At least twice a week---sometimes more---the same four melancholic and distinctive musical notes drift across the myriad headstones and markers at Pueblo’s Imperial Gardens Cemetery, said funeral director Rick Barnett. It is the sound of Taps, the nation’s four-note dirge for fallen soldiers, marines, sailors and airmen. It has been a staple at military funerals since the Civil War.
For those Latinos who served in World War II, the sad melody of Taps grows quieter by the day. Most of the estimated 750,000 who served are now gone. The Department of Veteran Affairs estimates that WWII veterans are dying at a rate of a thousand each day.
For most of these men and women, their stories have gone with them. Their bravery---in Europe, the Pacific, in Africa and on every front of the war, including in America---has been lost to history like so much dust on a sill. But the University of Texas Voces Oral History Project has rescued scores of stories of Latino bravery and sacrifice, including the story of the De Los Santos family. It’s a story that might never have been told had it not been for Maggie Rivas-Rodriguez.
“I was doing a session in Los Angeles with WWII veterans,” she remembered, “and one of the vets asked, ‘why do we not see ourselves in these movies?’” It was a good question; also one without a good answer.
The year was 1999, said the UT journalism professor and veteran reporter. Rivas-Rodriguez had earned her journalistic stripes working for the Dallas Morning News along with a number of other publications and television stations.
The question posed that day was as vexing as it was salient. No doubt, it was also not the first time it had been asked. But it probably had not been asked by those whose limited knowledge of the war---and of Latinos---was almost singularly shaped by the monochromatic image fostered by Hollywood. The seed for Voces was planted.
Today, the Voces Project is the repository of scores of Latino stories reflecting not only the blood and gore of the 20th Century’s most violent conflict but also its valor. While many of the stories are rife with first person accounts of an almost unimaginable suffering, the De Los Santos’ story---more than anything---reflects unvarnished American patriotism and sacrifice.
The De Los Santos were a Texas family of sixteen siblings being raised by a widowed mother. Prior to the war, Jessie joined the Army. When Pearl Harbor was attacked in 1941, one by one, brothers Ernie, Cano, Pete, Charlie, Ray, Nick and Al De Los Santos each stepped up. The brothers represented every branch of the military.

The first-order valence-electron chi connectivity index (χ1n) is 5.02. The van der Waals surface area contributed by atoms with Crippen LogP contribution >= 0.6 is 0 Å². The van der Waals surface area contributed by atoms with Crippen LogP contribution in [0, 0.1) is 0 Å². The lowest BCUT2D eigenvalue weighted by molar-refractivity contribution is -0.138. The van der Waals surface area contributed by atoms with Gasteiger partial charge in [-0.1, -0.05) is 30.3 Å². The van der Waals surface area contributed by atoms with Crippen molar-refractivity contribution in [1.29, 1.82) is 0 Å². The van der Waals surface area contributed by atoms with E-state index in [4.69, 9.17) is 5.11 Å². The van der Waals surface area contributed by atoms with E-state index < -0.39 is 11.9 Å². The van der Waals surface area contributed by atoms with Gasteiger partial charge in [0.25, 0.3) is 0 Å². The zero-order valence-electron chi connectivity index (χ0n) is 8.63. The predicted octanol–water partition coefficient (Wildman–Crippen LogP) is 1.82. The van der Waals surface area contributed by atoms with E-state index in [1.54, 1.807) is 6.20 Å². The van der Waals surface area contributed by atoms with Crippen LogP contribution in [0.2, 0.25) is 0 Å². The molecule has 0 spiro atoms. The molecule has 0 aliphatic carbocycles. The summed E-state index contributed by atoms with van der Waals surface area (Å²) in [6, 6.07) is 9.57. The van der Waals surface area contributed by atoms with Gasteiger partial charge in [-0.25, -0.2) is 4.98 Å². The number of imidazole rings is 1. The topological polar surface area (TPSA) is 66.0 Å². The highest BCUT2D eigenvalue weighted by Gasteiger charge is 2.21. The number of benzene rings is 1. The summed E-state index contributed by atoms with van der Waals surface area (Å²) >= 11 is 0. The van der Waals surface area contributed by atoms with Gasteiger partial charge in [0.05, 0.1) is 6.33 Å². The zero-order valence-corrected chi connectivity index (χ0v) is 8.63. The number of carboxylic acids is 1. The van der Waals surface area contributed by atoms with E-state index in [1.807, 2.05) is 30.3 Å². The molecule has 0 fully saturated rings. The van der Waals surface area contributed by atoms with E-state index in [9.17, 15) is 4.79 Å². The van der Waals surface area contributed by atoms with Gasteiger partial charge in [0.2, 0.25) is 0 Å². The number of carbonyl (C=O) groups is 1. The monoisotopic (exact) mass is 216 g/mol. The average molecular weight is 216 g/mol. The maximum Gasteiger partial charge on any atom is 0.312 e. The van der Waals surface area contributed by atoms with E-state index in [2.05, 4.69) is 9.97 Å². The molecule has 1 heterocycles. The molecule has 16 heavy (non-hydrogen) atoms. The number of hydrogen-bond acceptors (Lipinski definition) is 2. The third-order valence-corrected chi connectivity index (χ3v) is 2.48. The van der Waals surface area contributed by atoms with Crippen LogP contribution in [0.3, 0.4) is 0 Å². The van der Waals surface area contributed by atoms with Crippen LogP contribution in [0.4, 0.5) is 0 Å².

“We’d get letters from my brothers and they’d be dated a month ago,” said Lita De Los Santos, in one of the Voces oral histories. Keeping track of their movement was a challenge. She did her best with a map utilizing pins to identify the brothers last known locations. As she was tracking her brothers, her mother was religiously answering each one of their letters. “My mother was just writing letters every day. That was her job, writing letters to whomever, wherever they were.”
Correspondence from her sons flowed regularly until the summer of 1944 when, suddenly, letters from Charlie stopped, De Los Santos recalled. The Army told them that “Charlie was missing in action,” she said. On the home front, ‘missing in action,’ was almost always a precursor to ‘killed in action.’ It was in this case, as well.
“Three days later, we got the notice that Charlie was buried in Normandy Beach where he died,” said the soft-spoken De Los Santos. More than 9,300 Americans, casualties of the D-Day landing at Normandy Beach, are buried alongside De Los Santos.
Prior to her brother’s death, the family had proudly kept a banner in the window with eight stars---one for each brother---on display for passersby to see. “We replaced one star with a gold star,” she said. The gold star symbolized a family member, usually a son, killed in the war.
The Voces Project, said Rivas-Rodriguez, addresses an important contribution made by Latinos in service to the nation. Either consciously or unconsciously, said the University of Texas journalism professor, Latinos have been given serious short shrift in film and literature for the sacrifice they made to the nation in time of war.
While their stories are legion for bravery, gallantry and sacrifice, Latino heroism in war is largely unknown. But every American conflict from the American Revolution to Afghanistan has had its share of Latino heroes. Latinos have been awarded 60 Medals of Honor, the nation’s highest military honor.
Private Joe Martinez is one. Martinez was the first Latino Medal of Honor recipient of WWII and is memorialized with a statue across from the Colorado State Capital. He was born in Taos, New Mexico, and raised in Ault, Colorado.
But sacrifice is not the exclusive domain of Latino men. As early as the Spanish-American War, Latinas have done their part. “Women worked in ship building and for defense contractors,” said Rivas-Rodriguez. It also goes without saying that Latinas have worn their country’s uniform in every branch of the military and for most of the nation’s conflicts.
Today, more than 1.2 million men and women serve in the most diverse military in the nation’s history. The Army is the largest branch, followed by the Navy, Air Force and Marine Corps. Latinos make up approximately 12 percent of the total force.
For more information on the UT Voces Project, Rivas-Rodriguez invites you to visit its website at www.voces.lib.utexas.edu. To see the oral history narrative of the De Los Santos brothers, go to www.youtube.com/watch?v=s2EDHqKJZe4.
Latino contributions to America’s effort in war, said Rivas-Rodriguez, may once have been an afterthought. But no longer. “The one thing I can tell you,” she said, “is that we’re doing something about it now. We’re creating the kind of material that will make it into movies.”